Curriculum Approaches in Language Teaching. INTRODUCTION :- Approach is a way of dealing with something,a ways of doing something. Curriculum approach is a way of dealing with a curriculum,a way of doing / crating/ designing/ thinking about a curriculum. The development and implementation of language teaching programs can be approached in several different ways, each of which has different implications for curriculum design.There are three curriculum approach in language teaching ,each differ with respect to when issues related to Input,process & Outcomes are addressed. • Curriculum development in language teaching can start from input, process or output. • Each starting point reflects different assumptions about both the means and ends of teaching and learning.
Input, Process, Output and the Curriculum INPUT :- In language teaching, Input refers to the linguistic content of a course. PROCESS :- Process refers to how teaching is carried out and constitutes the domain of methodology in language teaching. Fig:- Forward design Figure . Language Curriculum Design Prezi. Curriculum Tools and Design. Language Curriculum Design Presentation. Quick Guide to Curriculum Design. Backward Design. How to Develop a Lesson Plan that Includes ELLs. In content-area courses, English language learners (ELLs) have a double challenge: they must learn language and content at the same time. ELLs may struggle in content-area courses such as literature, science, math, and social studies because they haven't acquired the literacy, language skills, or background knowledge necessary to master that new content knowledge. One way to address that challenge is through effective lesson planning. Depending on their different stages of English proficiency and literacy, ELLs will benefit from the skills that a well-designed lesson can address.
Effective lessons include: building background knowledgeexplicit instruction and modelingguided practicepeer practiceassessment of content learned For examples of content-related lesson plans for ELLs, take a look at the following: Teacher-student interactions, as well as peer interactions, are critical for learning. Teacher preparation Once you get started, survey your target content to: Lesson components Writing 1. WIDA Lesson Plan Template. WIDA Lesson Plan. Lesson Planning for ESL/ELLs including the Cheatsheet - ELL ToolBox. Backward Design Lesson Plan. SIOP 4 Lesson Plan Templates. SIOP Lesson Plan Templates. Skip to main content You are not a member of this wiki. Join now Dismiss guest Help | Sign In Teachers of English Learners Home guest| Help | Sign In The Standards Lesson Planning Resources Grade Specific Resources EL Committee EL Committee Chairs Person: Documents Technology: 21st Century Learning Sheltered Instruction EL Student Services Teaching resources District-Supported Practices and Resources Professional Development for ELs Involving Parents Site Map Style GuideCMS EL departmentNCDPI ELD Wiki Turn off "Getting Started" Loading...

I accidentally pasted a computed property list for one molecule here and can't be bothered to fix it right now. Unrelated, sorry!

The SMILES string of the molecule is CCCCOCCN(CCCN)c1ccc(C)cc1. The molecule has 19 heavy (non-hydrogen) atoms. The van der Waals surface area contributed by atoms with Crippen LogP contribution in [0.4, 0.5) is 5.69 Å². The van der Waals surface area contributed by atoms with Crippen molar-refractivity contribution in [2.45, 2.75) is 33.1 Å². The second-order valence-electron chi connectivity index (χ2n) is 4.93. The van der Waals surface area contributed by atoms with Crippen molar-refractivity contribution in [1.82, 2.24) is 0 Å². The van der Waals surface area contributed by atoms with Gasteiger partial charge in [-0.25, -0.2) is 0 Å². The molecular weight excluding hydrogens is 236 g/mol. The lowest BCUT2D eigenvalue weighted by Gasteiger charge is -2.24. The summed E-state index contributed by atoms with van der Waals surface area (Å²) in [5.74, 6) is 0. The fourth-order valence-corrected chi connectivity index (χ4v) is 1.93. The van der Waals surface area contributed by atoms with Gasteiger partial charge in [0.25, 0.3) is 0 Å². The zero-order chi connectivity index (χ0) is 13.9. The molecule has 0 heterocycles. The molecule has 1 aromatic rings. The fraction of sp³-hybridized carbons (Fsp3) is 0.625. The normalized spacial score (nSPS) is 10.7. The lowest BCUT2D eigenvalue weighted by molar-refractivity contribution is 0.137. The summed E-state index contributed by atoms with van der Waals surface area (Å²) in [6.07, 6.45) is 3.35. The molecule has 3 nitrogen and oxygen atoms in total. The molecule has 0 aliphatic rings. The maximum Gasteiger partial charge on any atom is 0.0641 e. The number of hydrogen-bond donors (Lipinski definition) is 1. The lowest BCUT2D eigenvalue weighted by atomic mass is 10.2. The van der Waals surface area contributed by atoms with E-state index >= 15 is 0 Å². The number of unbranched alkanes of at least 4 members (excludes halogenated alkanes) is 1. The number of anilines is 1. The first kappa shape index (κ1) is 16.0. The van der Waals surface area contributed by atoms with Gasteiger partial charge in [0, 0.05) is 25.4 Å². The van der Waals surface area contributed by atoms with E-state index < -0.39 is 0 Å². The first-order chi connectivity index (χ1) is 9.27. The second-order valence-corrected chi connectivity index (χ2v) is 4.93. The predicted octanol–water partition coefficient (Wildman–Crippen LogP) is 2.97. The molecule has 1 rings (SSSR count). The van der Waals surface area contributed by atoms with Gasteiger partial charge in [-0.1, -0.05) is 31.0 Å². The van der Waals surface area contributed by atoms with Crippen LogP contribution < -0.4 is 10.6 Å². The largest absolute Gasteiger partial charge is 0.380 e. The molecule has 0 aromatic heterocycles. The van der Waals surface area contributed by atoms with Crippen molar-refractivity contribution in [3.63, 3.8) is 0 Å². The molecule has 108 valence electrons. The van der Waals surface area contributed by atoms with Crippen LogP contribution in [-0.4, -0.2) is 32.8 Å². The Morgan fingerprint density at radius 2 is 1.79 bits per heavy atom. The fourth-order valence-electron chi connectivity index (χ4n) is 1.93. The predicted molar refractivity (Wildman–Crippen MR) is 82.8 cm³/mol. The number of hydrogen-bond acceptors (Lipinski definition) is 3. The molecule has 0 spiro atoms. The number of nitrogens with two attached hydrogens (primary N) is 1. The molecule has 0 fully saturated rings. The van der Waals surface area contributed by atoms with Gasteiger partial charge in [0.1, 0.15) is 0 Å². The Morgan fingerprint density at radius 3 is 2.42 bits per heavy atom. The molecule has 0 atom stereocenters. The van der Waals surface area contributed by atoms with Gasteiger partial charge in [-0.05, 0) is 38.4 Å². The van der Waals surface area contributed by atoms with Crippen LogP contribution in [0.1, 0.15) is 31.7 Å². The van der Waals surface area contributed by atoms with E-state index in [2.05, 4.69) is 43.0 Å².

SIOP activity interactive design template. SIOP Lesson Planning: Ingredients of Sheltered Instruction. Sheltered instruction is the practice of simultaneously: teaching content and cultivating language development. One framework that teachers can use to design sheltered instruction lessons is the Sheltered Instruction Observation Protocol (SIOP) created by Short, Vogt, and Echevarria more than 20 years ago. The SIOP Model is empirically-tested and research-based, which is why it’s used readily all over the world. Though the SIOP model is not a step-by-step process, it provides a framework for teaching content and language instruction. In Making Content Comprehensible for English Learners: The SIOP Model (5th Edition) (SIOP Series) , Echevarria, Vogt, and Short recommend that teachers design lessons that teach content and language simultaneously by incorporating: 1.
Content objectives prevent learning experiences from being mere activities. Instead of saying that ELs can’t successfully complete this task, Mr. 2. I use both the WIDA Can Do Booklet 6-8 and the IB MYP Phase 4 standards in Mr.